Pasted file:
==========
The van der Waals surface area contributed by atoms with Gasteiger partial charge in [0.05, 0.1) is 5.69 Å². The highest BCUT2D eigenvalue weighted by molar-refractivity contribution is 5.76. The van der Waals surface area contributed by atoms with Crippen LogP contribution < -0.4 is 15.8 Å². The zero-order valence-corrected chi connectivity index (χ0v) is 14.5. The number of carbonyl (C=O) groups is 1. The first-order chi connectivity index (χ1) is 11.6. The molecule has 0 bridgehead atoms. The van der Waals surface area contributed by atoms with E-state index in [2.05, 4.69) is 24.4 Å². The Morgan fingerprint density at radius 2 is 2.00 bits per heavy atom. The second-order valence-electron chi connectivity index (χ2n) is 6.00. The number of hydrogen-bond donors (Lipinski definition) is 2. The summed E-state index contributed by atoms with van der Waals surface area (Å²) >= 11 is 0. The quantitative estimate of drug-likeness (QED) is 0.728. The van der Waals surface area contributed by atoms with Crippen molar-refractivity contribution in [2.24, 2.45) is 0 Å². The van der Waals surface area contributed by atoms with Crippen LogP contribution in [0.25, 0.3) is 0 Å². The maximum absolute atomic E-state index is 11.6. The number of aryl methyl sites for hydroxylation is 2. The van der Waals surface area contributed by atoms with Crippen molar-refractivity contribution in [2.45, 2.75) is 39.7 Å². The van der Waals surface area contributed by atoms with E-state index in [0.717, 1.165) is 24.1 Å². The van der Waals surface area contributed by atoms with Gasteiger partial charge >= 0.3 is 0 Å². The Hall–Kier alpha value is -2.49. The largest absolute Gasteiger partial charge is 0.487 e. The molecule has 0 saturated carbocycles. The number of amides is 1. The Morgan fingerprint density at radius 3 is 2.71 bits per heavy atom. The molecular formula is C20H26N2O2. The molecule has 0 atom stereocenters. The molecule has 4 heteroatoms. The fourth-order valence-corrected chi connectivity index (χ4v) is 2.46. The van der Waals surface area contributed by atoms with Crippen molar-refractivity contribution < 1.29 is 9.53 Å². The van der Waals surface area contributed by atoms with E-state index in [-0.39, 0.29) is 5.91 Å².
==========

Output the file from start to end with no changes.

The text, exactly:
The van der Waals surface area contributed by atoms with Gasteiger partial charge in [0.05, 0.1) is 5.69 Å². The highest BCUT2D eigenvalue weighted by molar-refractivity contribution is 5.76. The van der Waals surface area contributed by atoms with Crippen LogP contribution < -0.4 is 15.8 Å². The zero-order valence-corrected chi connectivity index (χ0v) is 14.5. The number of carbonyl (C=O) groups is 1. The first-order chi connectivity index (χ1) is 11.6. The molecule has 0 bridgehead atoms. The van der Waals surface area contributed by atoms with E-state index in [2.05, 4.69) is 24.4 Å². The Morgan fingerprint density at radius 2 is 2.00 bits per heavy atom. The second-order valence-electron chi connectivity index (χ2n) is 6.00. The number of hydrogen-bond donors (Lipinski definition) is 2. The summed E-state index contributed by atoms with van der Waals surface area (Å²) >= 11 is 0. The quantitative estimate of drug-likeness (QED) is 0.728. The van der Waals surface area contributed by atoms with Crippen molar-refractivity contribution in [2.24, 2.45) is 0 Å². The van der Waals surface area contributed by atoms with Crippen LogP contribution in [0.25, 0.3) is 0 Å². The maximum absolute atomic E-state index is 11.6. The number of aryl methyl sites for hydroxylation is 2. The van der Waals surface area contributed by atoms with Crippen molar-refractivity contribution in [2.45, 2.75) is 39.7 Å². The van der Waals surface area contributed by atoms with E-state index in [0.717, 1.165) is 24.1 Å². The van der Waals surface area contributed by atoms with Gasteiger partial charge >= 0.3 is 0 Å². The Hall–Kier alpha value is -2.49. The largest absolute Gasteiger partial charge is 0.487 e. The molecule has 0 saturated carbocycles. The number of amides is 1. The Morgan fingerprint density at radius 3 is 2.71 bits per heavy atom. The molecular formula is C20H26N2O2. The molecule has 0 atom stereocenters. The molecule has 4 heteroatoms. The fourth-order valence-corrected chi connectivity index (χ4v) is 2.46. The van der Waals surface area contributed by atoms with Crippen molar-refractivity contribution < 1.29 is 9.53 Å². The van der Waals surface area contributed by atoms with E-state index in [-0.39, 0.29) is 5.91 Å².